Instagram NFTs Are Here… What Does That Mean for Artists?
It’s official: Instagram (IG) is diving head-first into the NFT ecosystem. With the recent launch of new in-app NFT features, a select number of influential creators were greenlighted to start interacting with blockchain tech on the larger-than-life social media platform.
Although Meta originally announced plans to create an Instagram NFT marketplace back in March, these latest features lean more towards content sharing rather than commerce. And why shouldn’t they? Considering that Twitter and Discord have proven to be the stomping grounds of the NFT community, some would say that IG taking the plunge into the NFT space is overdue.
Additionally, while Meta is undoubtedly still hard at work on Instagram’s impending NFT trading functionality, the NFT marketplace/Web3 social media race has continued to grow, with the anticipated Coinbase NFT Beta now live and blazing a trail through the NFT ecosystem.
But IG is, at its core, a social media platform geared toward visual art. It is vastly different than any other NFT platform or marketplace in existence. So what do IG NFTs mean for artists? Let’s take a look.
What are Instagram’s NFT features anyways?
As previously mentioned, Instagram’s new features have not been made available to everyone. With this latest update, 16 artists, NFT creators, and collectors have been empowered to post NFTs that they either created or own on IG by linking third-party digital wallets (like Rainbow or MetaMask) in-app. There are currently no fees associated with posting or sharing a digital collectible on IG.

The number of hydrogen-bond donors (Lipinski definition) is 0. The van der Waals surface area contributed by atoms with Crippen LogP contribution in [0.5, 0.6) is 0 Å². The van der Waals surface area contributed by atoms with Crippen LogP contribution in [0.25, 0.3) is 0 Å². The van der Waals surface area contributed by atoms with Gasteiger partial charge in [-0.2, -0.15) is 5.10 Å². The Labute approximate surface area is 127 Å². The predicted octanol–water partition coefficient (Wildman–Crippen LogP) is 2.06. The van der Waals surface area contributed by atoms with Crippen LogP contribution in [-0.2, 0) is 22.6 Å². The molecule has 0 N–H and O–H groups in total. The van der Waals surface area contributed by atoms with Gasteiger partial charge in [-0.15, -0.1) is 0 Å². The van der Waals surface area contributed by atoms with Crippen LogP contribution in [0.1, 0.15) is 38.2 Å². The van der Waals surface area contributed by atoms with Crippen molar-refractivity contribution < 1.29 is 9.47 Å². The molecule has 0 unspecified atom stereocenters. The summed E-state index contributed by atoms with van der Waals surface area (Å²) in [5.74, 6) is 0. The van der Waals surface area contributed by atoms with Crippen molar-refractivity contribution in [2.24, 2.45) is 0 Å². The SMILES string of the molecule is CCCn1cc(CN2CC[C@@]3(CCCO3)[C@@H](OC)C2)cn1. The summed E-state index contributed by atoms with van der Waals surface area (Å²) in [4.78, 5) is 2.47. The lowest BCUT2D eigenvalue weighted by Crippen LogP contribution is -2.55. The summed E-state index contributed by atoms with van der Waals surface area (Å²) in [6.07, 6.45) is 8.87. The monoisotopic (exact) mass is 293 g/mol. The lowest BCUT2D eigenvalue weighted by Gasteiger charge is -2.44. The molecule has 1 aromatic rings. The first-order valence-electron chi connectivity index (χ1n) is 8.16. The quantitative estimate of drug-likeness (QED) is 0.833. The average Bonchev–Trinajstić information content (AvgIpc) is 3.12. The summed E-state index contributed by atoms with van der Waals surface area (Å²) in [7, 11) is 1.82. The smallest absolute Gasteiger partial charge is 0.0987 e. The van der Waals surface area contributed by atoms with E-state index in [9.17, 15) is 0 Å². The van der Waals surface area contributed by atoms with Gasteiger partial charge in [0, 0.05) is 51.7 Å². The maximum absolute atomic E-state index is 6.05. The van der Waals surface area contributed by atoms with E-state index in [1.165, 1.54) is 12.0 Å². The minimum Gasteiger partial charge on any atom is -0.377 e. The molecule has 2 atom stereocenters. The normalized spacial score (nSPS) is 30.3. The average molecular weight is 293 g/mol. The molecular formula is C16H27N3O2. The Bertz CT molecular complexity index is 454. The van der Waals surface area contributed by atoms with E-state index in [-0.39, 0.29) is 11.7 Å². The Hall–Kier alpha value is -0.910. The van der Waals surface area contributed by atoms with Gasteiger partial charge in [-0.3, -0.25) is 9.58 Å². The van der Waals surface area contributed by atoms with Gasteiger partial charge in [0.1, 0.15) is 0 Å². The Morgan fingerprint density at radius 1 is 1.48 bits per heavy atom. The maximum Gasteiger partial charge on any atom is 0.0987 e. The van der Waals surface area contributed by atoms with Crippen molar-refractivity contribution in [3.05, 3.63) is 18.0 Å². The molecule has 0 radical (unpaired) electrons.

NFTs displayed on the app are differentiated from regular posts by way of a special “shimmer” visual treatment. Aside from looking different, NFT posts are also given a “digital collectible” badge that lists metadata including who the creator and/or owner of the NFT is, what platform it was created on, a brief description of the NFT, and an identifier linking it to the blockchain it was minted on.
While it seems Meta’s social media NFT endeavors have launched via Instagram, the company is also gearing up to roll out digital collectibles on Facebook, with more digital collectibles features also on the horizon for IG. Similarly, at this time only the Ethereum and Polygon blockchains are supported, with integrations for other top NFT blockchains like Flow and Solana coming soon.
How will artists use these new features?
So far, artists are using IG’s NFT features as indented by posting NFTs that they created or own on IG by linking third-party digital wallets. Again, these features currently have no NFT trading elements built-in, but are rather meant to be a way for creators to share NFTs with their IG audiences.
This doesn’t mean that IG NFTs are a simple one-and-done process, and creators, especially those like IG-native aerial/street photographer Natalie Amrossi (@misshattan), are already finding unique uses for them.